Plans, schedules, habits, “the way things are,” are just illusions. Life can be turned upside down first slowly and then all at once. When we learned of COVID-19, we weren’t sure of anything — we thought you’d catch it when flying, so I stopped all traveling on February 28. By March 15, following the statewide shelter-in-place order for California, we wore masks everywhere (well, really only to the grocery store since thats the only place we went), disinfected everything before it came through the front door and washed our hands incessantly.
And then came the realization that these 1,000 square feet plus the yard was the boundary of our life. For the foreseeable future. This taught me to try to slow down and become more aware and present each moment — reduced busyness is actually a good thing.
The boundary between life and work became blurred which required me to decide that work happens only in my office between the hours of 7:00 am and 4:00 or sometimes 5:00 pm. All day zoom calls are exhausting and the mental energy it takes to stay “on” and remain self-motivated is hard. Even when I have the luxury of no kids at home to care for, a comfortable home with a separate office. Being a leader and motivating, comforting, listening to others is taxing for sure.
So, happy hour became my go-to off switch. And it’s gotten a bit ahead of me. Too often I depend on the instant steam release of a dirty martini…and then another. So, January will be a dry month. No alcohol at all. And, Peloton movement every day. I’m ready for this reset. 2020 taught me to be more careful about my drinking so that it does not get ahead of me.
The pandemic, the wildfires and power outages have revealed our deep vulnerability as a species and a society. Strangely, the global experience of COVID-19 and its ensuing pandemic was a collective and simultaneous experience that brought us together even as social media and manipulators worked to pit us against each other. What happens to our social fabric and individual interior landscape when we come to really know that all of humanity is suffering — from the pandemic, from climate chaos?
The one thing that will ensure our survival is our very togetherness. We need each other. For emotional support. To share what we have. To teach each other what we know or what we have learned that is helping us survive or even thrive. We share strategies and inspiration. I learned to take the time needed to maintain and nourish relationships.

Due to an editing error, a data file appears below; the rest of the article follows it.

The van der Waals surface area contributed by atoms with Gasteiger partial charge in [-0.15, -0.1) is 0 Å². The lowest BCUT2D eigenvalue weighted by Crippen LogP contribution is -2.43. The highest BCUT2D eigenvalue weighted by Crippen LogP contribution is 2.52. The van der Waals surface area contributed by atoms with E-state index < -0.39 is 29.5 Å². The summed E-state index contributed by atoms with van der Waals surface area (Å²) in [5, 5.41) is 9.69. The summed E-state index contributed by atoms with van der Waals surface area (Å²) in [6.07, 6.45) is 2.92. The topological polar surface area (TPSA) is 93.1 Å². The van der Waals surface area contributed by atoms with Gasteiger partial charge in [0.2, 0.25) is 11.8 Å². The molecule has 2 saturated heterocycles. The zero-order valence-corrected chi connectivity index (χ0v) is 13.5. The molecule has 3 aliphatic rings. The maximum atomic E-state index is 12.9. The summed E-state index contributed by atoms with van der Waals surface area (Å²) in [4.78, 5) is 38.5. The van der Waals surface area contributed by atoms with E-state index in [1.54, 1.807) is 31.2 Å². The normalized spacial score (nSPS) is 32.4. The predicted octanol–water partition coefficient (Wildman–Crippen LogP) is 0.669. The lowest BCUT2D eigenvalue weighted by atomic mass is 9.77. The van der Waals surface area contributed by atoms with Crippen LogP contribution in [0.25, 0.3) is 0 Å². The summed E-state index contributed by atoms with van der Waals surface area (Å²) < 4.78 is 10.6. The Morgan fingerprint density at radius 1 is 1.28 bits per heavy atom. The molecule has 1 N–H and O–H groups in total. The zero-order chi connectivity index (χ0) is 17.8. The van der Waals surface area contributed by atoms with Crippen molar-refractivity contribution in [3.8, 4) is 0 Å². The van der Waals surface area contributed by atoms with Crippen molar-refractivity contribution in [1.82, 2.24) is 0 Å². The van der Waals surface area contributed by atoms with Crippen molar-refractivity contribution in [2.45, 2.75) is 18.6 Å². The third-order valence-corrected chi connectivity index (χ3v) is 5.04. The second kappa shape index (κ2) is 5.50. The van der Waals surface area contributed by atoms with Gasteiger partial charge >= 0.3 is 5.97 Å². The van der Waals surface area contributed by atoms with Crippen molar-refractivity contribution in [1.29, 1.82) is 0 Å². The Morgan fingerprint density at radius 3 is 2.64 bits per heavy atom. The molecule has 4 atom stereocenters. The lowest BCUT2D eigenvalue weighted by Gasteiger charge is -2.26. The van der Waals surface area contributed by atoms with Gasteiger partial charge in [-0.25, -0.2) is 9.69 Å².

I think I’ve aged more than I’d like to admit this year and I want to make peace with that. I also want to combat it with a healthier approach to eating and moving. So. I’ll give it my best in 2021.
I’ve learned how blessed I am. I have a good job, a solid plan for retirement. We have a house that has increased in value and provides rental income. We have close friends who keep checking in and are willing to take the extra efforts to stay safe while staying connected. Our family is exactly the same. The kids are willing to quarantine, take COVID tests, drive for hours to be able to spend time together as a family. I am so grateful for both their diligence and willingness. This is also true of Mary’s family and those who care for her 88-year-old mom. All of these active commitments to staying safe bring me comfort, joy and security.
My patience has strengthened this year. As the pace of life simultaneously slowed down (no social activities) and sped up (work became relentless), I had to learn when to simply allow life to just BE. I did this by turning to my internal clock to understand what I was capable of, what I needed, what I could set aside. It helped on weekends when I was agitated by being cooped up and it helped me dig down when work required my deeper insight – more of my soul and humanity.
I saw, with great clarity, the vicious and persistent presence of systemic racism and the caste system in our society, our corporations, our own internal world views. These are realities that we must unlearn, dismantle and rebuild with something new. This has called me to be more out, more vocal, more visible within the status quo. I counsel clients about what is required of all of us if we are going to make good, what has been evil for so long.
How do we imagine better? That’s pulling at me as I contemplate 2021. Imagine. Create. Envision. Can we tap a collective imagination and stamina to take what we learned in 2020 and, with joy and exuberance, create a better world? I’m counting on it. And committing to it.